It’s been a struggle but we’ve all pitched in together and between us we seem to have got through the worst of this pandemic. However in a business point of view, is the worst still to come ?
The Government is slowly turning off those taps of support and its time again to stand on our own.
The challenge comes with the fact that during lock-down, many companies were not generating revenue, meaning there is no money in their accounts. A lack of liquidity has a huge bearing on cash-flow, for both the Buyer and Supplier.
So how do you mitigate your exposure and risk in these troubled times ?
The answer is as simple as A, B, C. …. Analyse – Bill – Contact.
Stage 1 – Analyse.
They say knowledge is power and all knowledge comes from information. Unfortunately there’s no exact way to say who’s been affected more than others. Just because they’ve been around for 50 years and been a customer of yours for 10, doesn’t mean to say they’ve had either the strength or financial clout to ride out this pandemic properly.
Credit checks are a great start but only use a credit check as a guide. The information contained in credit checks is historic and is very rarely up to today’s date. A lot can change in business almost overnight. However that said, if a company had a good historical financial history pre-Covid, the likelihood is they may have sufficient business acumen to come through the other side.
Credit checks are only the start of a robust analytical process. Internet searches, trade references and company reports are all excellent tools to add to a process and allow a Supplier to build an accurate picture as to the risk a customer may bring.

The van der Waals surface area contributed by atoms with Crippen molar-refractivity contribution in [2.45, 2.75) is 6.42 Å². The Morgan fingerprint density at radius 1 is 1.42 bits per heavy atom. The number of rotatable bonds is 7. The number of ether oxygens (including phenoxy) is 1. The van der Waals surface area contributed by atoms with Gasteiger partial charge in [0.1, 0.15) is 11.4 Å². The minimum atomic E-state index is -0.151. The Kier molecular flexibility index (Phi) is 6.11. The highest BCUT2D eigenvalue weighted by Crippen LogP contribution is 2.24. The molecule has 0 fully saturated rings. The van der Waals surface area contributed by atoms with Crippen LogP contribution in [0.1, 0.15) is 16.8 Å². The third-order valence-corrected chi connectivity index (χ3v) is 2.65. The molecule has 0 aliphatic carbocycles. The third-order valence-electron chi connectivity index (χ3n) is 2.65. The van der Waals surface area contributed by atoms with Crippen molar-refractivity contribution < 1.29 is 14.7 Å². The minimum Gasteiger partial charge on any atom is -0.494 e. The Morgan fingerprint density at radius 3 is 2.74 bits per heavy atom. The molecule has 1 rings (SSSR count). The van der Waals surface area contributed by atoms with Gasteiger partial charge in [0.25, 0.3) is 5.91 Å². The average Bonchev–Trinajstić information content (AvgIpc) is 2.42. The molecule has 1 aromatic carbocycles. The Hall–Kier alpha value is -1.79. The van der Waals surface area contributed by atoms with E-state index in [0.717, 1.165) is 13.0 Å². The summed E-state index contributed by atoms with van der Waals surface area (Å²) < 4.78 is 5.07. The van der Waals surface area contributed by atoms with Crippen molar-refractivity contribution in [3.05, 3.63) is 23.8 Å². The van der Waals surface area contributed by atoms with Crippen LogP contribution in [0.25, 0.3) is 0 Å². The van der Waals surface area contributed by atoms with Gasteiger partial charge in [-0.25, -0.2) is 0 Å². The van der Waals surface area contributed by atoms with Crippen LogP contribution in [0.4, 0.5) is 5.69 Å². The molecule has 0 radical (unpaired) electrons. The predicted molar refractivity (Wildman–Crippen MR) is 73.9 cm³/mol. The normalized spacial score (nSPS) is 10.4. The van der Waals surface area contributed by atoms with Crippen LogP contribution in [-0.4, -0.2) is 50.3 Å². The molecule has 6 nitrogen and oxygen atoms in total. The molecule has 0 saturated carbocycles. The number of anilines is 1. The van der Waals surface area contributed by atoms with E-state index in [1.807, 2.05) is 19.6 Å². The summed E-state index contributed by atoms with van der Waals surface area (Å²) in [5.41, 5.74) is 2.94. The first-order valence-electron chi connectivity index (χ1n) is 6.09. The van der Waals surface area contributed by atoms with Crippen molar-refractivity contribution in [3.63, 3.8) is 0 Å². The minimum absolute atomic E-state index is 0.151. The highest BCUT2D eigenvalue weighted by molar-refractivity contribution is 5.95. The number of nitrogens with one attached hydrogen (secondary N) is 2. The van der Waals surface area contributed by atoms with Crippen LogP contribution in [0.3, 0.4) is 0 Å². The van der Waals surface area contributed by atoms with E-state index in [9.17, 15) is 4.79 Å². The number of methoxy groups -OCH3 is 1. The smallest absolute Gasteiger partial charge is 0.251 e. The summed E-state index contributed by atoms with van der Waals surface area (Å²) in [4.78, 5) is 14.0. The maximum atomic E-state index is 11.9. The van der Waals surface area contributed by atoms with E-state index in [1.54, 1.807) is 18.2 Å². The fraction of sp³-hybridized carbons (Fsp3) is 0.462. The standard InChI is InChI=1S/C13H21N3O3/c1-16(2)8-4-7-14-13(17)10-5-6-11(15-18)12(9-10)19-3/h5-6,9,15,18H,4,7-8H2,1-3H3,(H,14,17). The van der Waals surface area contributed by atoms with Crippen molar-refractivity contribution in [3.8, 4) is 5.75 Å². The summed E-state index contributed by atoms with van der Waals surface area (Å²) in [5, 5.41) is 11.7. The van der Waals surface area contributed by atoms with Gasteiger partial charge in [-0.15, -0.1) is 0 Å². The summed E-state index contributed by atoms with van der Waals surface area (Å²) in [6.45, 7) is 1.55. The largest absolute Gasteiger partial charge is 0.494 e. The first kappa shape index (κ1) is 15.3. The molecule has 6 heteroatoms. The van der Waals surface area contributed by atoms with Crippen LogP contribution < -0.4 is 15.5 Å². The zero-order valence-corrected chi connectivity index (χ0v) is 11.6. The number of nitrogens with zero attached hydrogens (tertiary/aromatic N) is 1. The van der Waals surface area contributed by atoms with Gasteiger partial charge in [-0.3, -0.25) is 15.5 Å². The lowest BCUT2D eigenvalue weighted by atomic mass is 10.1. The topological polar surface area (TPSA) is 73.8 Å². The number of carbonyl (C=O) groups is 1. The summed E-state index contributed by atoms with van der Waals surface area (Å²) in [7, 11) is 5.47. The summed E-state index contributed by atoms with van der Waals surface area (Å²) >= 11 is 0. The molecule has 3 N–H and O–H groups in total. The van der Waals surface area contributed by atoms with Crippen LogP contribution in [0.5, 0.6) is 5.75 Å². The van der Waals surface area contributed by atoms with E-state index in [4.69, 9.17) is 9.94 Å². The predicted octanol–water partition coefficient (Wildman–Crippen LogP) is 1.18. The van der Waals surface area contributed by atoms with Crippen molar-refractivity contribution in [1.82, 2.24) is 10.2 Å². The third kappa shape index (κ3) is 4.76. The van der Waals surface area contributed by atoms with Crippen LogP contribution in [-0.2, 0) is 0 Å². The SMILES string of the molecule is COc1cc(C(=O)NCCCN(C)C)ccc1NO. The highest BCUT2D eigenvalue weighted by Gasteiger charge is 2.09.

Stage 2 – Bill.
If, after completing your diligence you’re prepared to trade with the customer, now is the time to be prudent with your exposure and risk. Don’t get carried away with working without reward. We advocate to all businesses in these troubled times to raise littler invoices more often.
Can you break down your service / supply into smaller invoicing segments ? For example, if you’re a commercial electrical contractor conducting a complete re-wire of a property, can you bill in phases. Alternatively can you agree with the client a series of payment applications and stage payments, for example every two weeks a payment of £2,000.00 needs to be received.
Raising smaller invoices mitigates risk. Should a customer struggle to pay a smaller invoice, then this is an indication they’re short of funds and it’s better to learn these things sooner rather than later. Should your payments stop, you have the option of stopping work until you are paid meaning you can concentrate your time, efforts and money on another project that IS paying you.
Stage 3 – Contact.
As with all things in business, action is the key. Cash is in short supply at the moment, many businesses haven’t been open for months and haven’t being raising invoices. Many businesses raise invoices on established credit terms and so face the prospect of having no income into their business for perhaps another 30 days, or even more.
One of the fundamental keys to great credit control is being organised. Set yourself some time aside each week to manage your accounts, allocate your payments, review whom owes you money and then speak with these customers to secure your payment.
Don’t let the current plight of many businesses delay your thoughts in asking for your monies. Everybody is in the same boat, everybody needs what’s rightfully theirs and it may well be that your pro-active action of recovering your monies inspires those to ask for their own monies in turn and will lead to the continued flow of cash through the economy.
Don’t forget, unless your business is credit control then asking for your monies may not be your forte. Don’t be put off, simply be prepared. Have your ledger to hand, familiarise yourself as to what’s owed to you and use your regular script to make those calls.
But if you’re still not okay with the tricky subject of asking your customers for money, no need to worry, your expert credit control adviser is at hand… after all, that’s what we’re there for.